At 40x particularly , image contrast was very similar to that seen through a 100mm APO refractor alongside . Very interesting was the differences in tone between the lunar plateaux and " seas " with secondary spectrum mostly contained , allowing us to enjoy conformations to the lunar edge , including Condorcet C ,Beahim C , Phillips and many others.

Over the following two or three nights , thanks to optimal transparancy of the sky we were able to appreciate almost cinematic effects of the moon moving slowly against the deep dark sky.

During the fourth day of lunation , turning the Saturn 11 towards the zone of Cauchy we were able to admire the "ridge" that extends for 170 Km. whilst unable to identify in any detail , the Cauchy rima . The bowl of Fracastrorius appeared smooth without detail. Within Posidonius , however , we were able to discern the central crater and inner walls.

In the zone of Birt , Rupes Recta was visible , but we were not able to resolve in any detail the Birt rima . Such detail is indeed usually difficult even with a 100mm refractor. Other details notoriously difficult to resolve , but clearly within the resolution capabilities of the Miyuachi proved to include the domes of Hortentius and the widest rima in the Gassendi crater .


 I think it worthwhile and honest to test astronomy instruments not just in optimal viewing locations such as the dark skies of the Italian Alps , but in conditions more "typical" of those the average amateur sky –gazing enthusiast might more easily access . To report on observing sessions from just one or the other could either impress a potential purchaser with excessive expectations or paint a picture less exciting than might be found to be the case in the eyes of a different beholder .

In all cases , with any given quality of instrument or equipment , perception of galaxies and D.S.Os will be directly proportional to sky pollution and atmospheric conditions .

Using the Miyuachis here "as delivered " i.e without the contrast boosters , my overall impressions could be summed up in three comments :

  1. Stars focus to fine points.
  2. Correction to almost the very edge of field of view.
  3. Absence of any apparent distortion.

The images of open clusters such as M44 were VERY satisfying at 22x and 40x -- very similar to those seen through a short –focal length APO telescope , although with a slight personal edge to the Miyauchis owing to the apparent " three dimensional bonus" which only true binocular vision grants the observer.

 For viewing D.S.Os and star fields , an exit – pupil of 0.6mm. can hardly be considered "optimal" , so for such observations , the option of 115x would seem a little optimistic , if not eccentric !

 However , with a spirit of "nothing ventured – nothing gained " rather than genuine expectation , I was pleasantly surprised to find M13 in Hercules at 115x showed partial resolution of stars to the edge of the luminous nucleus , albeit with only moderate brightness.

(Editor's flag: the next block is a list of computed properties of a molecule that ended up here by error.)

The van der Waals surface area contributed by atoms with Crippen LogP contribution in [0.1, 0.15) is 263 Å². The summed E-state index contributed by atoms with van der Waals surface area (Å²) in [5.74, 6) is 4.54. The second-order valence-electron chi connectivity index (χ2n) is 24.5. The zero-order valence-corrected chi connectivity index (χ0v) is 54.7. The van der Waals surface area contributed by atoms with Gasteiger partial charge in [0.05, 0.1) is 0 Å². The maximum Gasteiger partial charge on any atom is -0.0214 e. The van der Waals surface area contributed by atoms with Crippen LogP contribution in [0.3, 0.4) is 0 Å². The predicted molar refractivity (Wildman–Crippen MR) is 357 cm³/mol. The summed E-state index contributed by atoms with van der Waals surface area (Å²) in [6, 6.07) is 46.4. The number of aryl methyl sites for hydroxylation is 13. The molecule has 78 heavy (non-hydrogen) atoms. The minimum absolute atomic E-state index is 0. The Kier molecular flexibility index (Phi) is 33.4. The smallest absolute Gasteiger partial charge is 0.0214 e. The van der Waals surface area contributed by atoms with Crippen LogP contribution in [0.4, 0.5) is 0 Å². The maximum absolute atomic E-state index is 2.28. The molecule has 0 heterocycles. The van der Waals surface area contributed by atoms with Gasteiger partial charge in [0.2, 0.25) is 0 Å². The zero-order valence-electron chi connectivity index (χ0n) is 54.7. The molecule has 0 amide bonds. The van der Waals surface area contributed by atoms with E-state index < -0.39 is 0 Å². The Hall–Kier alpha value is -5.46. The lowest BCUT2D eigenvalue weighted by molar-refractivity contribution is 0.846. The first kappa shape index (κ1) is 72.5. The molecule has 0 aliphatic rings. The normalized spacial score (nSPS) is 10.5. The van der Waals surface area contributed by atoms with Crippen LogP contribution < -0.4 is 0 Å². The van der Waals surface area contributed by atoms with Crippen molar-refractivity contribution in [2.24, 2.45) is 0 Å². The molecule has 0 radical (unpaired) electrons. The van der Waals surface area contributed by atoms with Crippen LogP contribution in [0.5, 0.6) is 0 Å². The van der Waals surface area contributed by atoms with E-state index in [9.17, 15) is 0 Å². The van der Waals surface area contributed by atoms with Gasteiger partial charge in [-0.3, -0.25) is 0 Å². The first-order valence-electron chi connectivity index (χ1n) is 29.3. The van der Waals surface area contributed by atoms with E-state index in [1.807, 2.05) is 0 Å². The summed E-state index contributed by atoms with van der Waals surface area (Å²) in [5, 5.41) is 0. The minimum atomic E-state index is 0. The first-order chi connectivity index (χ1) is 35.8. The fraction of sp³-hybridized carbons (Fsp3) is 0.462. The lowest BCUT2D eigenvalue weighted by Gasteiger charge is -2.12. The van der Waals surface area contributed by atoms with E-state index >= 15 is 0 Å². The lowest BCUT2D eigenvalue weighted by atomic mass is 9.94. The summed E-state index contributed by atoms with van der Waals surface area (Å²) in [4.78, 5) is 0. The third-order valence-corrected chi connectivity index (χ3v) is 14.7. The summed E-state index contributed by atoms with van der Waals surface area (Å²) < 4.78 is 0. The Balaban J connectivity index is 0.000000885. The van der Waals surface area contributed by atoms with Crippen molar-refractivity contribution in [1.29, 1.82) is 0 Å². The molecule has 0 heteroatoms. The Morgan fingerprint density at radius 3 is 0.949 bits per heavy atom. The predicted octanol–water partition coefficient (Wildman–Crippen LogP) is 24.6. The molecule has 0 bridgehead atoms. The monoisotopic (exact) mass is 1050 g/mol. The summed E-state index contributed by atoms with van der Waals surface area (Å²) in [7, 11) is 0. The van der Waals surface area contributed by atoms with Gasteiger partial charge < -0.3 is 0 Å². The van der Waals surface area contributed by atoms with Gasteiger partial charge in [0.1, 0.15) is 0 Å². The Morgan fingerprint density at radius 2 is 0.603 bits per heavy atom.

The starcluster M3 situated between Arcturus and Cor Caroli was splendid and showed a difference of brightness between the heart centre and the external components . M53 , about 1 degree from Comae Berenicis , and with a magnitude of around 7.5 appeared as a quite weak , not fully focussed sphere .

M81 , M82 and M51 stood out in a deep dark sky in ways commendable for objects usually not noticeably any better resolved in some 200mm telescopes.


 During the tests I carried out with the specimen received , the Saturn 11 model lived up to expectations.

If I were restricted to just two ways to describe this instrument , I would say :


 I use the sometimes misunderstood term "atypical " , because its characteristics seem to place optical performance half way between that of conventional lower magnification binoculars and that more typically associated with telescopes.

There are ( or at least were at the time of writing in 2003 ) very few , if any , alternatives available for a serious amateur binocular astronomer looking for a easily manageable , good quality instrument capable of providing a variety of magnifications.

 It is , I feel , a shame that Miyauchi do not offer eyepieces which would provide an even wider range of optional magnifications to the "standard" 22x ones , between the 40x and 115x currently available at the time of writing.

For example , eyepieces providing 60x and 80x respectively might be more desirable and useful than the ones which they supply for 115x.

Even from first impressions , one feels a certainty of build quality I have come to expect from this Japanese manufacturer.

Optically , celestial images appear to show very high contrast , minimal distortion and with limited , but never annoying chromatic aberration.

The focal ratio of f8 , rare for a binocular , enhances planetary and lunar observation , but is also perhaps more surprisingly , very useful when observing deep sky objects. Considering the relatively long focal ratio , the designers are to be commended for keeping the instrument quite compact.

Throughout all our observing sessions , my friends and I made side by side comparisons with a "trusted " Vixen 20 x 80 binocular , and with the supplied 22x eyepieces , we were all in agreement and quite surprised that the Miyauchi appeared to show greater brightness and resolution.

One would normally expect a handicap of around 10% in objective diameter and 20% in exit –pupils smaller than the dilated eyes , to be insurmountable factors in terms of image brightness , but this proved NOT to be the case.

Quality versus aperture is a long standing and very interesting optical debate.

 My overall impressions of this 71mm binocular is that is it a very good one , with performance on the moon and planets comparable to single lens instruments of considerably greater diameter , and superior in terms of general "user comfort" and "satisfaction" when observing open star clusters and the Milky Way at lower power when compared with the experience at similar magnifications through a telescope of the same objective diameter.

The portability , comfort of "angled " eyepiece viewing , sheer quality of optics and build , and last , but not least , fact that this IS , after all , very little more than a 70mm binocular , combine to make me feel very fond of this instrument , which I highly recommend.

 I have no connection to Miyauchi products , nor have any special reason or incentive to praise any of their products.

 I would welcome any comments about this review , which I hope you have enjoyed reading .

Kind regards from Italy